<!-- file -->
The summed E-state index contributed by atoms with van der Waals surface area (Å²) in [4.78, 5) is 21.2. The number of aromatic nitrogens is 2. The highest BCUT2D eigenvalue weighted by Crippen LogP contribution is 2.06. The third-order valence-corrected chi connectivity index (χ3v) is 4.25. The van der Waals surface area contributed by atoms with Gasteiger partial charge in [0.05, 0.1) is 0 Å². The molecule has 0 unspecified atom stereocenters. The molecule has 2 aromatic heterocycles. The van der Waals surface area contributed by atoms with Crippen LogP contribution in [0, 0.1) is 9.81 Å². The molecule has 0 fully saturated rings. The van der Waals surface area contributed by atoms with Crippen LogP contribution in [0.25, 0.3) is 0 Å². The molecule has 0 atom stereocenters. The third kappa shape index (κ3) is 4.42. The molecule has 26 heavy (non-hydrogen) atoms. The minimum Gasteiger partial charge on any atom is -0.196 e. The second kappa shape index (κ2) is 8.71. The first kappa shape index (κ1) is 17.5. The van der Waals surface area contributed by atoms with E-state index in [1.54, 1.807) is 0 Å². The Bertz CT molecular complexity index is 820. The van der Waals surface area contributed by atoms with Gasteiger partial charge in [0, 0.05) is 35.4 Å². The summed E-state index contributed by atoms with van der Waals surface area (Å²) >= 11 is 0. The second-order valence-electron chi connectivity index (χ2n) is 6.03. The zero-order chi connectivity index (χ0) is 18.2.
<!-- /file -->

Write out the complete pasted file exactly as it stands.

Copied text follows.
The summed E-state index contributed by atoms with van der Waals surface area (Å²) in [4.78, 5) is 21.2. The number of aromatic nitrogens is 2. The highest BCUT2D eigenvalue weighted by Crippen LogP contribution is 2.06. The third-order valence-corrected chi connectivity index (χ3v) is 4.25. The van der Waals surface area contributed by atoms with Gasteiger partial charge in [0.05, 0.1) is 0 Å². The molecule has 0 unspecified atom stereocenters. The molecule has 2 aromatic heterocycles. The van der Waals surface area contributed by atoms with Crippen LogP contribution in [0, 0.1) is 9.81 Å². The molecule has 0 fully saturated rings. The van der Waals surface area contributed by atoms with Crippen LogP contribution in [0.25, 0.3) is 0 Å². The molecule has 0 atom stereocenters. The third kappa shape index (κ3) is 4.42. The molecule has 26 heavy (non-hydrogen) atoms. The minimum Gasteiger partial charge on any atom is -0.196 e. The second kappa shape index (κ2) is 8.71. The first kappa shape index (κ1) is 17.5. The van der Waals surface area contributed by atoms with E-state index in [1.54, 1.807) is 0 Å². The Bertz CT molecular complexity index is 820. The van der Waals surface area contributed by atoms with Gasteiger partial charge in [0, 0.05) is 35.4 Å². The summed E-state index contributed by atoms with van der Waals surface area (Å²) >= 11 is 0. The second-order valence-electron chi connectivity index (χ2n) is 6.03. The zero-order chi connectivity index (χ0) is 18.2.